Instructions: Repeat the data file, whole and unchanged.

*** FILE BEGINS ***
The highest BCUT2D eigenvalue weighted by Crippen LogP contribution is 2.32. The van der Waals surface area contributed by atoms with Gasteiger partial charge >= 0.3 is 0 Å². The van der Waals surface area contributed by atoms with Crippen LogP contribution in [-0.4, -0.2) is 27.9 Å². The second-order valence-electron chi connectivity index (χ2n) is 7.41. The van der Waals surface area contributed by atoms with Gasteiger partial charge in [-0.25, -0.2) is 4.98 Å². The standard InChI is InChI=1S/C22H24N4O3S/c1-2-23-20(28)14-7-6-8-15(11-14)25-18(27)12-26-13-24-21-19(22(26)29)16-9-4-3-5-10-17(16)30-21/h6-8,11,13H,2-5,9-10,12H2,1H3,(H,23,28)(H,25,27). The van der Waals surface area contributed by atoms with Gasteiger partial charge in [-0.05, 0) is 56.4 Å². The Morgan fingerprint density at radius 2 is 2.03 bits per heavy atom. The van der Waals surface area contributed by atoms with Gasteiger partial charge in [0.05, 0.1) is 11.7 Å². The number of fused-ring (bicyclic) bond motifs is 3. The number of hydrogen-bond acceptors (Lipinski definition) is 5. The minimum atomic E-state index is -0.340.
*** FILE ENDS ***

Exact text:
The highest BCUT2D eigenvalue weighted by Crippen LogP contribution is 2.32. The van der Waals surface area contributed by atoms with Gasteiger partial charge >= 0.3 is 0 Å². The van der Waals surface area contributed by atoms with Crippen LogP contribution in [-0.4, -0.2) is 27.9 Å². The second-order valence-electron chi connectivity index (χ2n) is 7.41. The van der Waals surface area contributed by atoms with Gasteiger partial charge in [-0.25, -0.2) is 4.98 Å². The standard InChI is InChI=1S/C22H24N4O3S/c1-2-23-20(28)14-7-6-8-15(11-14)25-18(27)12-26-13-24-21-19(22(26)29)16-9-4-3-5-10-17(16)30-21/h6-8,11,13H,2-5,9-10,12H2,1H3,(H,23,28)(H,25,27). The van der Waals surface area contributed by atoms with Gasteiger partial charge in [-0.05, 0) is 56.4 Å². The Morgan fingerprint density at radius 2 is 2.03 bits per heavy atom. The van der Waals surface area contributed by atoms with Gasteiger partial charge in [0.05, 0.1) is 11.7 Å². The number of fused-ring (bicyclic) bond motifs is 3. The number of hydrogen-bond acceptors (Lipinski definition) is 5. The minimum atomic E-state index is -0.340.